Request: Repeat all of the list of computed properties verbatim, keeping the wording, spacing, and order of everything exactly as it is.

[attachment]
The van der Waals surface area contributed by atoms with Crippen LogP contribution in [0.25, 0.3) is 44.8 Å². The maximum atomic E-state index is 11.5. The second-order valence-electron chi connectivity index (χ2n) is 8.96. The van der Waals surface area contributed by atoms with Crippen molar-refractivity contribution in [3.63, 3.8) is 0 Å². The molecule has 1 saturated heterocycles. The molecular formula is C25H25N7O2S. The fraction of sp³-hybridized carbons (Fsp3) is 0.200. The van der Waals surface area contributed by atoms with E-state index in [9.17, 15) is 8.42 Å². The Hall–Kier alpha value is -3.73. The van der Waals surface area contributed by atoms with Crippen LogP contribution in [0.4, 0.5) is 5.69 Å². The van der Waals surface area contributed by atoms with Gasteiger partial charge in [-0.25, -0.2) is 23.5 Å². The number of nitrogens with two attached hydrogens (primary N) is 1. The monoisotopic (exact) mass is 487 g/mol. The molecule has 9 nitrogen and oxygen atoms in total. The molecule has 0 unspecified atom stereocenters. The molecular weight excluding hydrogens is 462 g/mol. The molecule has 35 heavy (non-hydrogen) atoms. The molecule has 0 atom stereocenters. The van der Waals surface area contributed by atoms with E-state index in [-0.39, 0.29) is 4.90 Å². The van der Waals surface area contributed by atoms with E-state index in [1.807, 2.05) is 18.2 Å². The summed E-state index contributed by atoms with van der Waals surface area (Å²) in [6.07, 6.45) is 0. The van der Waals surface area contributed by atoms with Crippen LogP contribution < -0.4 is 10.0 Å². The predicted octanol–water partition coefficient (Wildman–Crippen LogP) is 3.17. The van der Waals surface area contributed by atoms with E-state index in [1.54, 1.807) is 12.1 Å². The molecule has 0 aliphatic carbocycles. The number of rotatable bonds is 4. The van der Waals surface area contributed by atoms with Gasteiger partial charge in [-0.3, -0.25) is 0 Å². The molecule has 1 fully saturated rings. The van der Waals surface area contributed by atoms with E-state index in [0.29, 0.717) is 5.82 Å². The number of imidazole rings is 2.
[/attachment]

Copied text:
The van der Waals surface area contributed by atoms with Crippen LogP contribution in [0.25, 0.3) is 44.8 Å². The maximum atomic E-state index is 11.5. The second-order valence-electron chi connectivity index (χ2n) is 8.96. The van der Waals surface area contributed by atoms with Crippen molar-refractivity contribution in [3.63, 3.8) is 0 Å². The molecule has 1 saturated heterocycles. The molecular formula is C25H25N7O2S. The fraction of sp³-hybridized carbons (Fsp3) is 0.200. The van der Waals surface area contributed by atoms with E-state index in [9.17, 15) is 8.42 Å². The Hall–Kier alpha value is -3.73. The van der Waals surface area contributed by atoms with Crippen LogP contribution in [0.4, 0.5) is 5.69 Å². The van der Waals surface area contributed by atoms with Gasteiger partial charge in [-0.25, -0.2) is 23.5 Å². The number of nitrogens with two attached hydrogens (primary N) is 1. The monoisotopic (exact) mass is 487 g/mol. The molecule has 9 nitrogen and oxygen atoms in total. The molecule has 0 unspecified atom stereocenters. The molecular weight excluding hydrogens is 462 g/mol. The molecule has 35 heavy (non-hydrogen) atoms. The molecule has 0 atom stereocenters. The van der Waals surface area contributed by atoms with E-state index in [-0.39, 0.29) is 4.90 Å². The van der Waals surface area contributed by atoms with E-state index in [1.807, 2.05) is 18.2 Å². The summed E-state index contributed by atoms with van der Waals surface area (Å²) in [6.07, 6.45) is 0. The van der Waals surface area contributed by atoms with Crippen LogP contribution < -0.4 is 10.0 Å². The predicted octanol–water partition coefficient (Wildman–Crippen LogP) is 3.17. The van der Waals surface area contributed by atoms with E-state index in [1.54, 1.807) is 12.1 Å². The molecule has 0 aliphatic carbocycles. The number of rotatable bonds is 4. The van der Waals surface area contributed by atoms with Gasteiger partial charge in [-0.3, -0.25) is 0 Å². The molecule has 1 fully saturated rings. The van der Waals surface area contributed by atoms with E-state index in [0.29, 0.717) is 5.82 Å². The number of imidazole rings is 2.